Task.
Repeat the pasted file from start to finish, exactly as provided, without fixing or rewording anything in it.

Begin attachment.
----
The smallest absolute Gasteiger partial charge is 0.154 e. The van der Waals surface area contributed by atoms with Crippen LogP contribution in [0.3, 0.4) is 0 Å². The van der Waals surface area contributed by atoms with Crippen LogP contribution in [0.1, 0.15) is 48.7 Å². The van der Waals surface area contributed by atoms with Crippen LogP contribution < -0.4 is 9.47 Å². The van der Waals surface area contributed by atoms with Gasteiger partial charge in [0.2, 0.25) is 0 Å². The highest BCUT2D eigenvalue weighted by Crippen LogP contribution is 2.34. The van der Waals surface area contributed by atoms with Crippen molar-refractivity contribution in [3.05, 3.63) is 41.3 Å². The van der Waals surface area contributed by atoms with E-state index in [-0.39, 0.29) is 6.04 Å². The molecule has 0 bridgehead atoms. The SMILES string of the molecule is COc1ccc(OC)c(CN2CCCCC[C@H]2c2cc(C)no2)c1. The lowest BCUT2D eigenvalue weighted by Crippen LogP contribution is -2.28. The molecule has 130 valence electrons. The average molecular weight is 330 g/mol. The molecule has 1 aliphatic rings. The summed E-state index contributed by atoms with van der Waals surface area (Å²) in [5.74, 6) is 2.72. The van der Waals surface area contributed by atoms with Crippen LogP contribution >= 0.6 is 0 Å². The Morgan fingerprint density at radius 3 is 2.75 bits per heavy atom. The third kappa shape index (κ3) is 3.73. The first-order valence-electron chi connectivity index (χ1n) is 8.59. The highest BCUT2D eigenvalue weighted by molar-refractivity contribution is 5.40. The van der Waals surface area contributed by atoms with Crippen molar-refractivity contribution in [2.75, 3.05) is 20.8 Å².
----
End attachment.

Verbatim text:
The smallest absolute Gasteiger partial charge is 0.154 e. The van der Waals surface area contributed by atoms with Crippen LogP contribution in [0.3, 0.4) is 0 Å². The van der Waals surface area contributed by atoms with Crippen LogP contribution in [0.1, 0.15) is 48.7 Å². The van der Waals surface area contributed by atoms with Crippen LogP contribution < -0.4 is 9.47 Å². The van der Waals surface area contributed by atoms with Gasteiger partial charge in [0.2, 0.25) is 0 Å². The highest BCUT2D eigenvalue weighted by Crippen LogP contribution is 2.34. The van der Waals surface area contributed by atoms with Crippen molar-refractivity contribution in [3.05, 3.63) is 41.3 Å². The van der Waals surface area contributed by atoms with E-state index in [-0.39, 0.29) is 6.04 Å². The molecule has 0 bridgehead atoms. The SMILES string of the molecule is COc1ccc(OC)c(CN2CCCCC[C@H]2c2cc(C)no2)c1. The lowest BCUT2D eigenvalue weighted by Crippen LogP contribution is -2.28. The molecule has 130 valence electrons. The average molecular weight is 330 g/mol. The molecule has 1 aliphatic rings. The summed E-state index contributed by atoms with van der Waals surface area (Å²) in [5.74, 6) is 2.72. The van der Waals surface area contributed by atoms with Crippen LogP contribution >= 0.6 is 0 Å². The Morgan fingerprint density at radius 3 is 2.75 bits per heavy atom. The third kappa shape index (κ3) is 3.73. The first-order valence-electron chi connectivity index (χ1n) is 8.59. The highest BCUT2D eigenvalue weighted by molar-refractivity contribution is 5.40. The van der Waals surface area contributed by atoms with Crippen molar-refractivity contribution in [2.75, 3.05) is 20.8 Å².